1976 - Old South Field renamed the Sutherby Field in honour of Headmaster Henry John Sutherby. Andrew Hart Field named in honour of Headmaster Andrew Hart 1977 - Jubilee celebrations 1983 - Anthony Menne appointed Headmaster 2003 - Siziba appointed Headmaster 2006 - Moyo appointed Headmaster 2009 - J. T. Nzima appointed Headmaster 2015 - Harry Fincham, former headmaster, dies in Brisbane, Australia; the School's colours are maroon and silver, the motto is Hinc Orior meaning “from here I arise”, or, more “from these beginnings my formed mind springs.” These colours were registered in 1957. The school is administered by the Gifford High School Development Association in terms of Statutory instrument 379 of 1998 – Education Government Schools) Regulations The SDA is composed of parents or legal guardians of pupils enrolled at school and Teachers employed by the school; the affairs of school are administered by an Executive Committee of the SDA which has a minimum of 7 and maximum of 11 members, with a duration of office 1 year.
Office bearers are elected at an AGM by April of each year. SDA meetings are convened by the Executive Committee or at least one third of the members of the SDA. Voting decisions at SDA meetings are by majority or secret ballot if ten or more members request this. Fiscal year is calendar year ending 31 December. Athletics Basketball Cricket Rugby Soccer Tennis Volleyball Gifford High School alumni are referred to as "Old Technicians", the name being derived from the original Bulawayo Technical School name. Notable alumni include: Brian Davison, cricketer John Love, racing driver Gary Hocking, motorcycle racing rider Oscar Bonginkosi Mdlongwa,"Oskido" musician Ronald Hill, Springbok Rugby player Gifford Technical High School Old Boy's Contact List
Vasily Alexeyevich Pashkevich Paskevich was a Russian composer, singer and teacher who lived during the time of Catherine the Great. Vasily Pashkevich entered court service in 1756 becoming a court composer to Tsar Peter III of Russia and to his widow, Catherine the Great, he played violin, taught singing in the Academy of Arts 1773-1774 and in the court capella. Between 1780 and 1783 he managed the Karl Kniper Theatre and in 1789 he became the first violin of the court orchestra, remaining in charge of imperial ballroom music until his death. Pashkevich wrote important comic operas re-working them at length, like Saint-Petersburg's Trade Stalls, begun in 1782 and revised in 1792, As you live you will be judged; the comic opera The Miser a work of 17 scenes brought him most success. Its roles are: Liubima's guardian. Accordingly the speech and the names of the characters of Molière's comedy were turned into Russian as well as the music that combines some features of European form with Russian melodies.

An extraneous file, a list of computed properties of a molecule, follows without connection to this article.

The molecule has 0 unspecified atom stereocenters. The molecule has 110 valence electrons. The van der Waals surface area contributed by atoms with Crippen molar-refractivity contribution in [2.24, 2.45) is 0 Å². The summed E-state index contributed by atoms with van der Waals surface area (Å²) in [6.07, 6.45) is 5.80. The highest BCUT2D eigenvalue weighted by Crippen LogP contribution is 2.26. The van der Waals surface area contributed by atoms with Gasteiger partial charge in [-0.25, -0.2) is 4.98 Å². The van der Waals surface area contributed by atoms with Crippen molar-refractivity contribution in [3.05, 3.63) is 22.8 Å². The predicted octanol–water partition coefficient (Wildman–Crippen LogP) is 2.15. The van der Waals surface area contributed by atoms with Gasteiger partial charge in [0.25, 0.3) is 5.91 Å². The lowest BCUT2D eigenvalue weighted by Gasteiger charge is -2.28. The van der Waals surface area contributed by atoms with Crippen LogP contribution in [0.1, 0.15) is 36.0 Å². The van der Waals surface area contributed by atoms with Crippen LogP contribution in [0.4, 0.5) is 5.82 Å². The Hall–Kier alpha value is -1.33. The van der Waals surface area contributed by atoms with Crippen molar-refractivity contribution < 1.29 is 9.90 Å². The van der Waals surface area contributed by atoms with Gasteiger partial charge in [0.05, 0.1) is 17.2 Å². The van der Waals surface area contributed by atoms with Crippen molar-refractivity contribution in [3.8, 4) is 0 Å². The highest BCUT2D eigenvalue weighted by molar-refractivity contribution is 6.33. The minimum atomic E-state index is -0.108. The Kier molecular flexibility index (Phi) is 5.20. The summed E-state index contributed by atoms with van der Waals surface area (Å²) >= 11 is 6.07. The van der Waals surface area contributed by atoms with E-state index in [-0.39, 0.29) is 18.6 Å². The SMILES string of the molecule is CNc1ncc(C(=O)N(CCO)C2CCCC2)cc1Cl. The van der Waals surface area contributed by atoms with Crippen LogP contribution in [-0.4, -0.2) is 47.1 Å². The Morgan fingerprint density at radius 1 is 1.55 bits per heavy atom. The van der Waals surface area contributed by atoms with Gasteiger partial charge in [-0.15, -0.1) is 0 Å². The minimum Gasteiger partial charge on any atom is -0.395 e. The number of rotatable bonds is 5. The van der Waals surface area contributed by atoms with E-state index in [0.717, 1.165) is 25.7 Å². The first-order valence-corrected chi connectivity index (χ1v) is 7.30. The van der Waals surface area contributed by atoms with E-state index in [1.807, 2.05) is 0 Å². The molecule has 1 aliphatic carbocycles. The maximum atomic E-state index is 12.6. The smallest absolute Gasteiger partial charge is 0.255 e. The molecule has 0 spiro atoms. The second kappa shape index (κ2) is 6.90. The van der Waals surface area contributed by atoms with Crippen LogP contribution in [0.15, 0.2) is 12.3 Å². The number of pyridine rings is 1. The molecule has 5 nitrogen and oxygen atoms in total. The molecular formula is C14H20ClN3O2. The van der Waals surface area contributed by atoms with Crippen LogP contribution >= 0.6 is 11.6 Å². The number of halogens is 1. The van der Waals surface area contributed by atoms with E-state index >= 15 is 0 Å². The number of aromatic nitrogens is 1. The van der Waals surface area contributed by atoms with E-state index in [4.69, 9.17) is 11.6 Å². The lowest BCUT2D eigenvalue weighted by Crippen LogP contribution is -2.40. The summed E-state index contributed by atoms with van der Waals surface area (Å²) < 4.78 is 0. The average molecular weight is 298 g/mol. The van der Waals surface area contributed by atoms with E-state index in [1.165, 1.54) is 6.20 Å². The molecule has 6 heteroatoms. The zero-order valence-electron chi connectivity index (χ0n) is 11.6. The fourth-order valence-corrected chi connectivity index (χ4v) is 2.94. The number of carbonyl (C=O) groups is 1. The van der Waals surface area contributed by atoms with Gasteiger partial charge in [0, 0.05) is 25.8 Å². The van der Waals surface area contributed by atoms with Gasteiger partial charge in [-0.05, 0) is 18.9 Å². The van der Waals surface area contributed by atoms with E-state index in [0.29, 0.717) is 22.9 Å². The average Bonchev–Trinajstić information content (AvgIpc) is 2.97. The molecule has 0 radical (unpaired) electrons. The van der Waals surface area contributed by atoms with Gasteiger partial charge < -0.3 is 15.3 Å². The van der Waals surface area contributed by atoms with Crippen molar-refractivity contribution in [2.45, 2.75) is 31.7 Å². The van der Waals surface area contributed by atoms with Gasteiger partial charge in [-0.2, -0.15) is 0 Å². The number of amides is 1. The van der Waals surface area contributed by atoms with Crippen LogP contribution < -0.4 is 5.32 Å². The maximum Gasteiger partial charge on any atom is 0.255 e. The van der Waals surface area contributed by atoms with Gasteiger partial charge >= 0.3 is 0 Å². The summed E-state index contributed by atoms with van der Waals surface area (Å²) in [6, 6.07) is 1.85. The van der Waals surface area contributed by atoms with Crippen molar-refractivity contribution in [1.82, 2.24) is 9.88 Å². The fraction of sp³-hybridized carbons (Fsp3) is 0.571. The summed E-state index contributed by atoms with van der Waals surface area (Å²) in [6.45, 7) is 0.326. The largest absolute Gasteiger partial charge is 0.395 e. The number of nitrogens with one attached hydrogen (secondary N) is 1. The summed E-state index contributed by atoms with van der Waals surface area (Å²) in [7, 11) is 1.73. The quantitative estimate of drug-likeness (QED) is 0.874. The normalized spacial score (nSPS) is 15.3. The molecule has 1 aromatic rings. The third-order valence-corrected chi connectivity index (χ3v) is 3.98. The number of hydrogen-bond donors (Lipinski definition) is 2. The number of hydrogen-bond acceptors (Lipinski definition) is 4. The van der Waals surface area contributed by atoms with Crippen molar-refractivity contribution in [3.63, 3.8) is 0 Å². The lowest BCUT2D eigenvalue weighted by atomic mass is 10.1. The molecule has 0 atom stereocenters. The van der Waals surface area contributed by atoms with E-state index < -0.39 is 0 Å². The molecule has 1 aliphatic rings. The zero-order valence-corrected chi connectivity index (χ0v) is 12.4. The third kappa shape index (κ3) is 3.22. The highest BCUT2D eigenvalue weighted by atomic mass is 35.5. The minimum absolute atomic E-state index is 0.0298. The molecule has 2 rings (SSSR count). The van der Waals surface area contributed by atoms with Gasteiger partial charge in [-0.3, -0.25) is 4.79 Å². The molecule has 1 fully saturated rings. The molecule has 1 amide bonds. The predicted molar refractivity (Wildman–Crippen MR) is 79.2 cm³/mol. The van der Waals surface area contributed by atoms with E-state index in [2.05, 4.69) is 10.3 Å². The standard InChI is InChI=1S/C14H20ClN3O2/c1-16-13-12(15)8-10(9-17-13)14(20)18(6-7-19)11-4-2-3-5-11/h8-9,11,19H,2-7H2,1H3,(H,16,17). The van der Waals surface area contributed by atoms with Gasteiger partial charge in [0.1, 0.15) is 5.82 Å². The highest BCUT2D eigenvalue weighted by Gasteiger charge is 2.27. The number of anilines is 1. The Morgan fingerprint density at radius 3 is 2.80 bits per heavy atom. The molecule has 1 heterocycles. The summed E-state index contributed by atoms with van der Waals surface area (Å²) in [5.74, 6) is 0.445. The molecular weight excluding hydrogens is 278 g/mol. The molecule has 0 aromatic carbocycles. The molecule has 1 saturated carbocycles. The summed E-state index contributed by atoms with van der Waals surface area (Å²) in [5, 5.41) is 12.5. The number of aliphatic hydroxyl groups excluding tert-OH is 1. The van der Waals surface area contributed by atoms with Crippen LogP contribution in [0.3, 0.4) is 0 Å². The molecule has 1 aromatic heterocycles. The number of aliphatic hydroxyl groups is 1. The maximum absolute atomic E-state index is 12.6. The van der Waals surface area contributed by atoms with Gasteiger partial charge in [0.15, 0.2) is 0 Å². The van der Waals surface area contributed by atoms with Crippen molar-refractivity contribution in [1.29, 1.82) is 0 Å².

Catherine had literary ambitions, Pashkevich was asked to set one of her own opera libretti for performance at the royal court. The result of this, opera Fevey, was staged on April 19, 1786 at the Hermitage Theatre in St. Petersburg; the lavish opera production evoked widespread admiration. Despite the success of Pashkevich's work during his years serving under Catherine II, his contributions were not appreciated by the Empress's heirs, who terminated his services and denied him a pension, his style is similar to Italian opera buffa, but unlike them, the comic situations of his works are overshadowed by vaguely tragic scenes. His operas are full of citations of popular songs, that become one of the important characteristics of the great 19th-century Russian opera. Misfortune from Owning a Coach Saint-Petersburg's Bazaar, revised as You'll be Known by the Way you Live The Burden Is Not Heavy if It Is Yours Two Antons The Miser Fevey The Early Reign of Oleg Fedul and his Children The Pasha of Tunis Song Masses and other liturgical works.
"I never saw anything more diverse and magnificent! There were more than 500 actors performing on stage for just a handful of people. There were a maximum of 50 people watching the whole thing, and, because the Empress restricts the access to her Hermitage" C10 06853-56. Pashkevich, Vasili. Скупой. Vladimir Agronsky. Chamber Orchestra of Moscow Chamber Musical Theater USSR: Melodiya. Stereo. Produced by Boris Pokrovsky Russkoe barokko - Zolotaya klassika Label: RCD Music RCD 30649 Year of production: 2003, Year of recording: 2003, Baroque Chamber Ensemble. Including:Vasily Pashkevich. Overture to the opera Fevey Allegro C major 2:51 Vasily Pashkevich. Aria of Tsaritsa from the opera Fevey 2:56 Vasily Pashkevich. Overture to the opera Fedul s det'mi Allegro C major 2:50 Opera in Russia in the 18th century Russian opera Warrack and West, The Oxford Dictionary of Opera, 782 pages, ISBN 0-19-869164-5 CD information The Voice of Russia article on 18th century composers The Voice of Russia article on Russian music Free scores by Vasily Pashkevich at the International Music Score Library Project